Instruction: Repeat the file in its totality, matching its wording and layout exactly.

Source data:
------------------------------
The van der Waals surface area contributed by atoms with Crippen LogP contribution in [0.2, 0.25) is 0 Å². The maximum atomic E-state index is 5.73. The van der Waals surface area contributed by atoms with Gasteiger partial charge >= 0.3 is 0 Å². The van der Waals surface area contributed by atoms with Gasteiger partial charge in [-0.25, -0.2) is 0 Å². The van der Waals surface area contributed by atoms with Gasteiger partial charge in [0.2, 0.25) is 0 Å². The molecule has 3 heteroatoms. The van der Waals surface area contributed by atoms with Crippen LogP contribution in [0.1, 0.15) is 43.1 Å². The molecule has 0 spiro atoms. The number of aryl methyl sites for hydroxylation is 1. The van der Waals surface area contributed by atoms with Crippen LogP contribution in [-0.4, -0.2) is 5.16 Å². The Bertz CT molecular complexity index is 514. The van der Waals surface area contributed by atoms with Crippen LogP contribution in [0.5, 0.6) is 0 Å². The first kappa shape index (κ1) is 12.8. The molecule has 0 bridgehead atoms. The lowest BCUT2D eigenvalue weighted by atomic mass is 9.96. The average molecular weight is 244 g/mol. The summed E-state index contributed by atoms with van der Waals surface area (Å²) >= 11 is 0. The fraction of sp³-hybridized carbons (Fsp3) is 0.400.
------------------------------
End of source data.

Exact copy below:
The van der Waals surface area contributed by atoms with Crippen LogP contribution in [0.2, 0.25) is 0 Å². The maximum atomic E-state index is 5.73. The van der Waals surface area contributed by atoms with Gasteiger partial charge >= 0.3 is 0 Å². The van der Waals surface area contributed by atoms with Gasteiger partial charge in [-0.25, -0.2) is 0 Å². The van der Waals surface area contributed by atoms with Gasteiger partial charge in [0.2, 0.25) is 0 Å². The molecule has 3 heteroatoms. The van der Waals surface area contributed by atoms with Crippen LogP contribution in [0.1, 0.15) is 43.1 Å². The molecule has 0 spiro atoms. The number of aryl methyl sites for hydroxylation is 1. The van der Waals surface area contributed by atoms with Crippen LogP contribution in [-0.4, -0.2) is 5.16 Å². The Bertz CT molecular complexity index is 514. The van der Waals surface area contributed by atoms with Crippen LogP contribution in [0.5, 0.6) is 0 Å². The first kappa shape index (κ1) is 12.8. The molecule has 0 bridgehead atoms. The lowest BCUT2D eigenvalue weighted by atomic mass is 9.96. The average molecular weight is 244 g/mol. The summed E-state index contributed by atoms with van der Waals surface area (Å²) >= 11 is 0. The fraction of sp³-hybridized carbons (Fsp3) is 0.400.